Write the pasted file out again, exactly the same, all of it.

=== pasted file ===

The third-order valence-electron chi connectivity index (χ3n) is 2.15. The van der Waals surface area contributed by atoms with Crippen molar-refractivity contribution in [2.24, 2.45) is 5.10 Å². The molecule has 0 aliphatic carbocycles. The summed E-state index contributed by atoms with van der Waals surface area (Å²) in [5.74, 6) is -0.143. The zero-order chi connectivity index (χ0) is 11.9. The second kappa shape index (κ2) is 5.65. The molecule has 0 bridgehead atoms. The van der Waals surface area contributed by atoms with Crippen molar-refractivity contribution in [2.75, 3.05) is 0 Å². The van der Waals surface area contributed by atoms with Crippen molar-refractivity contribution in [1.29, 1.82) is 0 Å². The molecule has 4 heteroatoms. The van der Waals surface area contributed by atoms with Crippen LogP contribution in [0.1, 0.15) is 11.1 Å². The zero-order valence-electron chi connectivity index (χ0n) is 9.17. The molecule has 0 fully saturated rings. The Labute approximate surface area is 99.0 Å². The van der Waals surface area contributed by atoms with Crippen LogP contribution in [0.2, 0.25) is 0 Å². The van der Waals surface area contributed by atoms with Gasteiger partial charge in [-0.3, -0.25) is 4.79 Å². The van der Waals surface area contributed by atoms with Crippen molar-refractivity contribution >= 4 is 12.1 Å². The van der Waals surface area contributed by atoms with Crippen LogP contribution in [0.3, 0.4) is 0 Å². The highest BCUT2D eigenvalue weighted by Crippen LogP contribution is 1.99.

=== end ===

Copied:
The third-order valence-electron chi connectivity index (χ3n) is 2.15. The van der Waals surface area contributed by atoms with Crippen molar-refractivity contribution in [2.24, 2.45) is 5.10 Å². The molecule has 0 aliphatic carbocycles. The summed E-state index contributed by atoms with van der Waals surface area (Å²) in [5.74, 6) is -0.143. The zero-order chi connectivity index (χ0) is 11.9. The second kappa shape index (κ2) is 5.65. The molecule has 0 bridgehead atoms. The van der Waals surface area contributed by atoms with Crippen molar-refractivity contribution in [2.75, 3.05) is 0 Å². The van der Waals surface area contributed by atoms with Crippen molar-refractivity contribution in [1.29, 1.82) is 0 Å². The molecule has 4 heteroatoms. The van der Waals surface area contributed by atoms with Crippen LogP contribution in [0.1, 0.15) is 11.1 Å². The zero-order valence-electron chi connectivity index (χ0n) is 9.17. The molecule has 0 fully saturated rings. The Labute approximate surface area is 99.0 Å². The van der Waals surface area contributed by atoms with Crippen LogP contribution in [0.2, 0.25) is 0 Å². The van der Waals surface area contributed by atoms with Gasteiger partial charge in [-0.3, -0.25) is 4.79 Å². The van der Waals surface area contributed by atoms with Crippen molar-refractivity contribution >= 4 is 12.1 Å². The van der Waals surface area contributed by atoms with Crippen LogP contribution in [0.3, 0.4) is 0 Å². The highest BCUT2D eigenvalue weighted by Crippen LogP contribution is 1.99.